Fig 3
Figure 3: Population growth in the Buea peri-urban environment. Source: Field inquiry, 2014

The factors which acted as a population trap to the growth of the peri-urban environment can be analyzed from economic, political, and social perspectives. Economically, the huge agro-industrial plantations, which date as far back as the German Colonial Era, pulled in migrants from the northwest and western regions of Cameroon, and from neighboring Nigeria. Its potential for tourism, such as the forest reserves and Mount Cameroon National Park, as well as the fairly good communication network contributed to the influx of migrants into this area. Buea’s peri-urban environment is lodged politically within the politico-administrative town of Buea. This has led to an influx of civil servants who could not secure living space in urban Buea, resorted to the peri-urban environment. Socially, the introduction of secondary education by missionaries during the colonial period, and the presence of health facilities also acted as a draw for migrants. It is important to mention that the creation of the University of Buea in 1993 marked a turning point in the urban growth process of Buea and its peri-urban setting.

This growth has introduced a host of challenges to include poor planning, poor housing construction, waste disposal problems, the absence of basic services, insecurity and the disappearance of forests.

Conclusion and Recommendations

As the pace of urban development increases, the growth of the peri-urban environment is imminent.  This growth, along with the associated pressures on local populations, land values, and availability of affordable housing among others will continue to introduce a number of challenges with respect to the provision of water, sanitation, and health care. To control the growth of haphazard settlements on the peripheries of urban boundaries, we recommended that city authorities conduct regular checks to ensure proper housing construction. Furthermore, waste management programs should be developed with peri-urban environments, including regular waste collection and treatment (reduce, reuse, recycle, and restore). Peri-urban dwellers should respect town planning regulations, consult development experts, coordinate growth, and notify the authorities where necessary in the case of any problems. Strategic planning is needed to achieve development outcomes.  This should include an updated master plan,  and the expansion of utilities (water supply, electricity, sanitation).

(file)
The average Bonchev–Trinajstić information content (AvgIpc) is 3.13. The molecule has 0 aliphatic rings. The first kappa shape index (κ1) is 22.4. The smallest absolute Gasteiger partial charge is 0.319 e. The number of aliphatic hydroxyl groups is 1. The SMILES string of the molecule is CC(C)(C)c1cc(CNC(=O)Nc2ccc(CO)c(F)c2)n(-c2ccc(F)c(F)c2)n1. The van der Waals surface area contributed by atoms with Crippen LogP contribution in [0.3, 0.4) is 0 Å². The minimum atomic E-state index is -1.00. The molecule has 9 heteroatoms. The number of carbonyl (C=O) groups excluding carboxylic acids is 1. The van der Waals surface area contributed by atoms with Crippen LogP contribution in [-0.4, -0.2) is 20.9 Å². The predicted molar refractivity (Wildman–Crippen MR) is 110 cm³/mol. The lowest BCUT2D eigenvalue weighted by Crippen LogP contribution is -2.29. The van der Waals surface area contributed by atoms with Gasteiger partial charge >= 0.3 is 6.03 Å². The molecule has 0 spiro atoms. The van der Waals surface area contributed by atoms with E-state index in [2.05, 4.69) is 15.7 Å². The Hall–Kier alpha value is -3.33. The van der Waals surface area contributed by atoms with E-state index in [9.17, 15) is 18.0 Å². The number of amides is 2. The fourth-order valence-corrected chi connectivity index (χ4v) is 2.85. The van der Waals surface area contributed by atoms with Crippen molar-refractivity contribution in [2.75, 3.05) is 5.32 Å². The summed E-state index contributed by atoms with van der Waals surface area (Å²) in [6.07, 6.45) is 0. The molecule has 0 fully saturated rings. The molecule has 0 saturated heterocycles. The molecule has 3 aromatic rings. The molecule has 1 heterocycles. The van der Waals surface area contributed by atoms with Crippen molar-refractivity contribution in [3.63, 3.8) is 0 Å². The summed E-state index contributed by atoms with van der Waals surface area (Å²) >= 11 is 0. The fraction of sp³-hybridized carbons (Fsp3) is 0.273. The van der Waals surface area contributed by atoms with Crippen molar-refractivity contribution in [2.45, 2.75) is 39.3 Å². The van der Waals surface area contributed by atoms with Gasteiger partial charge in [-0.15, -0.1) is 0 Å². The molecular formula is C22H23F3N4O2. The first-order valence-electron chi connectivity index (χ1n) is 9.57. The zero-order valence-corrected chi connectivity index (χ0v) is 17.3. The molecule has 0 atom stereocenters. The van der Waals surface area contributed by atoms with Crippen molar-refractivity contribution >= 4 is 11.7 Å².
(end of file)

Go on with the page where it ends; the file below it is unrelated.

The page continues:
Jude Ndzifon Kimengsi

Dr. Jude N. Kimengsi is Senior Lecturer and Head of the Department of Geography and Environmental Studies a the Catholic University of Cameroon (CATUC) in Bamenda.

Solange Gwan

Solange Akhere Gwan is a graduate student in Development Geography at the University of Oslo, Norway.

Elinge Lyonga Emmanuel

Eling Lyonga emmanuel is Chief of Works at the Buea Muncipal Council in Buea, Cameroon.


2 thoughts on “Buea, Cameroon and the planning challenges of peri-urban settlements

  1. The recommendations postulated above are very great, also further training of staff in the development section is highly required within the Territorial Decentralized Collectivities like the Councils that are highly involved in local development. This can be via workshops, seminars etc. of which they will understand and interpret the development and strategic plans prepared for the different localities.